Google has failed me. Any responses are greatly appreciated.
I don't have it with me right now but I think it reads 10^-15 as zero, so the easiest way would be approximate it with the interval x,x+10^-14 where x is the point. It is optional in the nDeriv function to state an interval but if you don't input one I can only assume it takes the smallest number it has.
You would lose a lot of significant digits if you do it that way. I think that if derivatives have to be evaluated numerically, then you would be better off using some extraplation orseries technique. E.g. you can write the Taylor expansion of a function formally as:
f(x+t) = exp(t d/dx) f(x)
The symmetric difference with step t is thus given by:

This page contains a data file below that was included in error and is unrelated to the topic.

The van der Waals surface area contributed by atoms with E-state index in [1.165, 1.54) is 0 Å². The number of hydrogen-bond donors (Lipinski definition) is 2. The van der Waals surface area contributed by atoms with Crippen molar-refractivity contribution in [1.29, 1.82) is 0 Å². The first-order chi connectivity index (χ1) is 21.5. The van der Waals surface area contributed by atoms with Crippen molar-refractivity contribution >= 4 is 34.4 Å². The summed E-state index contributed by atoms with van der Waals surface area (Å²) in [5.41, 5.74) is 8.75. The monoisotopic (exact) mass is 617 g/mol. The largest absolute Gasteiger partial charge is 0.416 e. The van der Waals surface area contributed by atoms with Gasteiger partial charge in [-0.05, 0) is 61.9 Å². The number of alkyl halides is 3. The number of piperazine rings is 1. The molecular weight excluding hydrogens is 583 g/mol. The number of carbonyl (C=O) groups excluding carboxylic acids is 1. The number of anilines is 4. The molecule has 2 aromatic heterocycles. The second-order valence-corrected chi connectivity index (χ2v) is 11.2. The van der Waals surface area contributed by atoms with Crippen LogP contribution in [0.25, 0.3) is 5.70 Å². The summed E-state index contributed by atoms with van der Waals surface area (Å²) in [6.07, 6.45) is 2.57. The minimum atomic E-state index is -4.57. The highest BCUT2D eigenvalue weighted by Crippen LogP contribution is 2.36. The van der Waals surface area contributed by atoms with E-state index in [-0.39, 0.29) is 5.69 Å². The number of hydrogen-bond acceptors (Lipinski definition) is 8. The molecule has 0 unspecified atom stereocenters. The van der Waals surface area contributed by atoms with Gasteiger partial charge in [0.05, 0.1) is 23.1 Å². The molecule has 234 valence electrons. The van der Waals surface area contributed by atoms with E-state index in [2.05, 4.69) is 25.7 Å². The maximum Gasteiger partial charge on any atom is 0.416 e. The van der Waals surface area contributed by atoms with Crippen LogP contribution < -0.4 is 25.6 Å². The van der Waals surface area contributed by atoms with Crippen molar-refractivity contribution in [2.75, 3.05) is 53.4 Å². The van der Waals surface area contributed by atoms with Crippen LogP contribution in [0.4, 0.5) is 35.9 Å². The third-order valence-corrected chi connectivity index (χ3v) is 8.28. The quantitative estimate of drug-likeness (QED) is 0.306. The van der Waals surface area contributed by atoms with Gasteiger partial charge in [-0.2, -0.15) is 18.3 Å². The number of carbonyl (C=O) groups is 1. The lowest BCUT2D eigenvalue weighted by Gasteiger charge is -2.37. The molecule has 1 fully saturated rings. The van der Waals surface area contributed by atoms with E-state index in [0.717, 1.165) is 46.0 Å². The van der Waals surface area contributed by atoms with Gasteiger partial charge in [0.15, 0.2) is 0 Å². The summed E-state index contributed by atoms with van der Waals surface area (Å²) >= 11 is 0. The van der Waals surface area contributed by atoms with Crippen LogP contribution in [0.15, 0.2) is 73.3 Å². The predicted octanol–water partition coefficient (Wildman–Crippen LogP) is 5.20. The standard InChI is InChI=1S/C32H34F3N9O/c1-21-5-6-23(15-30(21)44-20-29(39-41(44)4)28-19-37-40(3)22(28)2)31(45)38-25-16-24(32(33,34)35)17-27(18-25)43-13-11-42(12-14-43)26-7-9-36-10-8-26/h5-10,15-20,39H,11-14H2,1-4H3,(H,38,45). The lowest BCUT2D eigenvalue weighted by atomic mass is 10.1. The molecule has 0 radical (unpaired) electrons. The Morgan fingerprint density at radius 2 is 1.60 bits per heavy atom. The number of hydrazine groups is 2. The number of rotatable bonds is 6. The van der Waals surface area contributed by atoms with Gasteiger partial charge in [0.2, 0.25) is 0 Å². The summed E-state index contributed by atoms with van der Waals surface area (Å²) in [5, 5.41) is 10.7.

Delta_t f(x) = [exp(t d/dx) - exp(-td/dx)]/2 f(x) = sinh(t d/dx) f(x)
So, this means that formally we can express the derivative operator in terms of the finite symmetric difference operator as:
d/dx = 1/t arcsinh(Delta_t) = 1/t [Delta_t - 1/6 Delta_t^3 + ...]
So, to comnpute the derivative at a point, all you need to do is to repeatedly apply the symmteric finite difference operator with some stepsize t. The smaler you take t, the faster te series converges, but then you lose significant digits. So, you should take t not too small and a few terms of the series.
Most graphing calculators compute a derivative by taking the symmetric difference quotient with the value of the difference being a small number close to zero such as .001.
Ref: Calculus: Graphical, Numerical, Algerbraic, by Ross Finney et. al. p. 111.
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